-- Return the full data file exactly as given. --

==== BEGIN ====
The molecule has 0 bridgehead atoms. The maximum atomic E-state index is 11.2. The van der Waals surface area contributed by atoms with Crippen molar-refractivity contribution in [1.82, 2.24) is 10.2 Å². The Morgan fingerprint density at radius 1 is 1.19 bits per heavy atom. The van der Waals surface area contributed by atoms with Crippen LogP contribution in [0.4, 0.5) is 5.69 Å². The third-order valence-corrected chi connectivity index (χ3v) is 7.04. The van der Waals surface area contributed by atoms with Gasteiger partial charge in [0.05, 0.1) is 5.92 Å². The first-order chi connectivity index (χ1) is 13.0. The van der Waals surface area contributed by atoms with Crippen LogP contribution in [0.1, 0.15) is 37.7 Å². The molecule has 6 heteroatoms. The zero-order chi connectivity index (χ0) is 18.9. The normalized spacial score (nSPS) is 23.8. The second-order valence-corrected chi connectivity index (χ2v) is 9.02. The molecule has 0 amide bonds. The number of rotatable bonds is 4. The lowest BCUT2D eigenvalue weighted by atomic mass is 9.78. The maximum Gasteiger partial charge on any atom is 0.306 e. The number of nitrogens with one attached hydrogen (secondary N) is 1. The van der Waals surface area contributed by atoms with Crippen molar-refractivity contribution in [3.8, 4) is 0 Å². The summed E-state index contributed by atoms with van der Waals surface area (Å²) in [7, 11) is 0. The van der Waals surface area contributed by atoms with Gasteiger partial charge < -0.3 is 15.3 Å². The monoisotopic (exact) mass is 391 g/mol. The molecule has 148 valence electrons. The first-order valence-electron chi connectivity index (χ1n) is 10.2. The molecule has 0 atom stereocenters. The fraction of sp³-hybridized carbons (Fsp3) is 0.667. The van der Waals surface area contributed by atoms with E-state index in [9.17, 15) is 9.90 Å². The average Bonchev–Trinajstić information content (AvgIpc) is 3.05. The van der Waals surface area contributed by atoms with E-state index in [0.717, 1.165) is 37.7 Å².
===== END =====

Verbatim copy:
The molecule has 0 bridgehead atoms. The maximum atomic E-state index is 11.2. The van der Waals surface area contributed by atoms with Crippen molar-refractivity contribution in [1.82, 2.24) is 10.2 Å². The Morgan fingerprint density at radius 1 is 1.19 bits per heavy atom. The van der Waals surface area contributed by atoms with Crippen LogP contribution in [0.4, 0.5) is 5.69 Å². The third-order valence-corrected chi connectivity index (χ3v) is 7.04. The van der Waals surface area contributed by atoms with Gasteiger partial charge in [0.05, 0.1) is 5.92 Å². The first-order chi connectivity index (χ1) is 13.0. The van der Waals surface area contributed by atoms with Crippen LogP contribution in [0.1, 0.15) is 37.7 Å². The molecule has 6 heteroatoms. The zero-order chi connectivity index (χ0) is 18.9. The normalized spacial score (nSPS) is 23.8. The second-order valence-corrected chi connectivity index (χ2v) is 9.02. The molecule has 0 amide bonds. The number of rotatable bonds is 4. The lowest BCUT2D eigenvalue weighted by atomic mass is 9.78. The maximum Gasteiger partial charge on any atom is 0.306 e. The number of nitrogens with one attached hydrogen (secondary N) is 1. The van der Waals surface area contributed by atoms with Crippen molar-refractivity contribution in [3.8, 4) is 0 Å². The summed E-state index contributed by atoms with van der Waals surface area (Å²) in [7, 11) is 0. The van der Waals surface area contributed by atoms with Gasteiger partial charge < -0.3 is 15.3 Å². The monoisotopic (exact) mass is 391 g/mol. The molecule has 148 valence electrons. The first-order valence-electron chi connectivity index (χ1n) is 10.2. The molecule has 0 atom stereocenters. The fraction of sp³-hybridized carbons (Fsp3) is 0.667. The van der Waals surface area contributed by atoms with E-state index in [9.17, 15) is 9.90 Å². The average Bonchev–Trinajstić information content (AvgIpc) is 3.05. The van der Waals surface area contributed by atoms with E-state index in [0.717, 1.165) is 37.7 Å².